Record Store Review: The Sound Fix (And Two Special Mentions).

Situated not too far from Williamsburg’s gorgeous McCarren Park is 44 Berry St., where you’ll find the Sound Fix, a rather small but well organized shop with quite a few surprises in nearly every corner. I went there today not expecting much, and going in on a whim. I didn’t really expect to fall in love so quickly.

Their ads and website have the audacity to call itself “Williamsburg’s Independent Record Store” — an impressive claim given the notoriety the area has gained over the past decade as being central to nearly all the musical output of New York City. But after spending the better part of an hour collecting damn near everything, I am inclined to agree. The variety cater to nearly every crowd, and all of it organized into specialized, well-marked corners.

But what about the fucking ROCK, MAN!? Well, I’d be happy to say I nearly spent a small fortune on swag. At the end of each rock section (both new and used sections, both in CD and vinyl formats) is a small pool of psych, garage, soul, and punk. This place carries a lot of reprints and reissues (Sundazed in particular . . . Naturally!) and may cater more to beginning vinyl collectors who are starting to get interested in the music, but there is still a few gems hidden among the bins for die-hards.

It may be one of the few record stores, anywhere, that bothers to make record shopping a complete immersion experience. When you walk in, not only is there a wall of selected new releases, but there is a listening center in the back of the store connected to their website that hosts other related goodies like videos, store employee recommendations, etc., all related to the selected records. There’s also a personal vinyl player to preview the used vinyl as well. Furthermore, and as I’ve said before, I was very impressed with their organization — there’s a record bin breaker for nearly every band available, and the ‘Misc.’ sections are relatively small. If they don’t fit the genres exactly, they are listed alphabetically as with any other store.

If you’re not certain what you’d like to pick up, I also highly recommend this store for their amazing discount section. A plethora of great albums that, at perhaps Best Buy, would be given special price stickers for being considered classics. Big Brother and the Holding Company’s “Cheap Thrills!”, the Who’s “The Who Sell Out,” among others in a fairly generous section dedicated to records $8.99 and below.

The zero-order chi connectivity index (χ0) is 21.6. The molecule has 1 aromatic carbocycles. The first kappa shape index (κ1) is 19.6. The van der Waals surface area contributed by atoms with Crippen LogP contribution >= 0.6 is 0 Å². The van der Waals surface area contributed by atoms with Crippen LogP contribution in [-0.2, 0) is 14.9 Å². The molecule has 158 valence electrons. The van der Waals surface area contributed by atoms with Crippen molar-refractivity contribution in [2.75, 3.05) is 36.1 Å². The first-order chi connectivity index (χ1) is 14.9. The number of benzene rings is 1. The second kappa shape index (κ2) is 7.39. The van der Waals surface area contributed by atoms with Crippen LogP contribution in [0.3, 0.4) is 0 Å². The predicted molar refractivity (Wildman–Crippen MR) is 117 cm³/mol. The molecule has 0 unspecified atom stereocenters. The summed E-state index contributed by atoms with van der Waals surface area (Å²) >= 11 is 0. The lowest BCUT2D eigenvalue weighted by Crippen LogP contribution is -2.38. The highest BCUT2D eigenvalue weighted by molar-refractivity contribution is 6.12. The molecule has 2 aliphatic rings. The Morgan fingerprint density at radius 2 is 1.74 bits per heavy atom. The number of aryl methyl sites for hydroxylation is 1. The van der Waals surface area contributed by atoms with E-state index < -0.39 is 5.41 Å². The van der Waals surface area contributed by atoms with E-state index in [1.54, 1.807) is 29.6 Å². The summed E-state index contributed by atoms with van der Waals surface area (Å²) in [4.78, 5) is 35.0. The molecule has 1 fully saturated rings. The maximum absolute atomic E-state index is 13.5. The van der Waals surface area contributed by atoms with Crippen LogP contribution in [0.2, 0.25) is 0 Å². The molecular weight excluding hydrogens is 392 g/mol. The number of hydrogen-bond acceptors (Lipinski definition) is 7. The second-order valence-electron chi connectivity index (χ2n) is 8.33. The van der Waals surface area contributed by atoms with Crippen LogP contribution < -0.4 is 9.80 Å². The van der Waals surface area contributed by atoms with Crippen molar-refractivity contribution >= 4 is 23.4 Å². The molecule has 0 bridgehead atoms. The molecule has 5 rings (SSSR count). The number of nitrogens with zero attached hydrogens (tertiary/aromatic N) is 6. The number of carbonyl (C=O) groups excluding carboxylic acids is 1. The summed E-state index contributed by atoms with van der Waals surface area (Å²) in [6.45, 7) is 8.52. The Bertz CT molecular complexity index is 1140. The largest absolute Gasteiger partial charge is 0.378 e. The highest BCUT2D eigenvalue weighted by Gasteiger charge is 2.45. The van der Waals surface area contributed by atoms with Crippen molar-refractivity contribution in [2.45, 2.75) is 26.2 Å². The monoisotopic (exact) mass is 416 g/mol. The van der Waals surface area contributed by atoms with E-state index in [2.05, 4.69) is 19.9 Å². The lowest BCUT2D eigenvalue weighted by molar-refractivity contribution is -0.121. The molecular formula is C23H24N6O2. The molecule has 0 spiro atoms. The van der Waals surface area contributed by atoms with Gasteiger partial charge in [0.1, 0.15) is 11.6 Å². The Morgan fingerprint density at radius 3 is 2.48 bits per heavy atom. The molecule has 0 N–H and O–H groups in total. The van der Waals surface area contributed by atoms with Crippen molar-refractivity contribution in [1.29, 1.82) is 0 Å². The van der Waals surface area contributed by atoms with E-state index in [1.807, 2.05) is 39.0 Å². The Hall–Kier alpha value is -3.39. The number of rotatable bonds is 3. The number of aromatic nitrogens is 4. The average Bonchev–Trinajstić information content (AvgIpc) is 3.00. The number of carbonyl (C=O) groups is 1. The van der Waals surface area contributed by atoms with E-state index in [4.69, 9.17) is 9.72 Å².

I started out picking eight albums — four vinyl, four CDs — and had to slim it down to picked up Love’s first album (Sundazed reissue), Velvet Underground’s “White Light/White Heat,” Tom Waits’ “Closing Time” (Note: This store may have been the only place where every Tom Waits album was in stock, and not just either his earliest records, OR his 80’s years, OR just “Real Gone”), and Strawberry Alarm Clock’s “Incense and Peppermints.”

GRADE: A. The staff is friendly, and the two guys who were there at the time really knew their stuff — especially in terms of psych. I highly, highly recommend this store for it being a very good digging trip in general, but specifically for having fairly priced material on both ends of the quality spectrum. Never has a reissue been so accurately priced that I felt no need to double check and think it over. Go to this store, join their e-mail list, and please be sure to give this place a thorough run through. You have no idea what you’ll find.

Two Special Mentions: Halcyon Music in Dumbo; Film Noir in Greenpoint.

After coming down from the high I picked up from Sound Fix, my friend recommended digging through Film Noir on the other end of McCarren Park. It is primarily a video store, specializing in foreign film and cult-fan favorites, but they have a few crates of vinyl records along the floor of this small but very clean shop. I would not make it a point to go there for a weekly visit for records, but monthly, definitely. Here I picked up Pink Floyd’s “Piper at the Gates of Dawn” — which I later found out to be a bootleg, but in very good condition — and an original copy of the Jam’s “Sound Affects.” There is plenty of great finds, but only go there regularly if you happen to also be a film dork. Grade: B (for what it’s size and rather impressive selection for being a video store).

Over in Dumbo is Halcyon music, which, much like any other store in Dumbo, is heavy on style and short on substance. It caters mostly to the DJ/trance/techno set, but it makes a point of being organized enough to have a good representation (and I use that word very loosely) of classic rock, garage and psych. It’s primarily reissues, but material you would not expect elsewhere (i.e.: “S.F. Sorrow”, Van der Graaf Generator). But it’s all miserably overpriced and unfair. For example: a CD of the White Stripes’ new live album is $18.99, whereas at Sound Fix, it was $16.99. Grade: D. Unless you think you’ll find something extra special here, don’t bother.

Now I have to go to a rock and roll show, bitches. Expect a review of Thee Vicars soon, along with a short news update regarding the latest from Hendrix and the Who.

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One response to “Record Store Review: The Sound Fix (And Two Special Mentions).

  1. Pingback: Record Store Day: The Aftermath. « Electric Comic Book.

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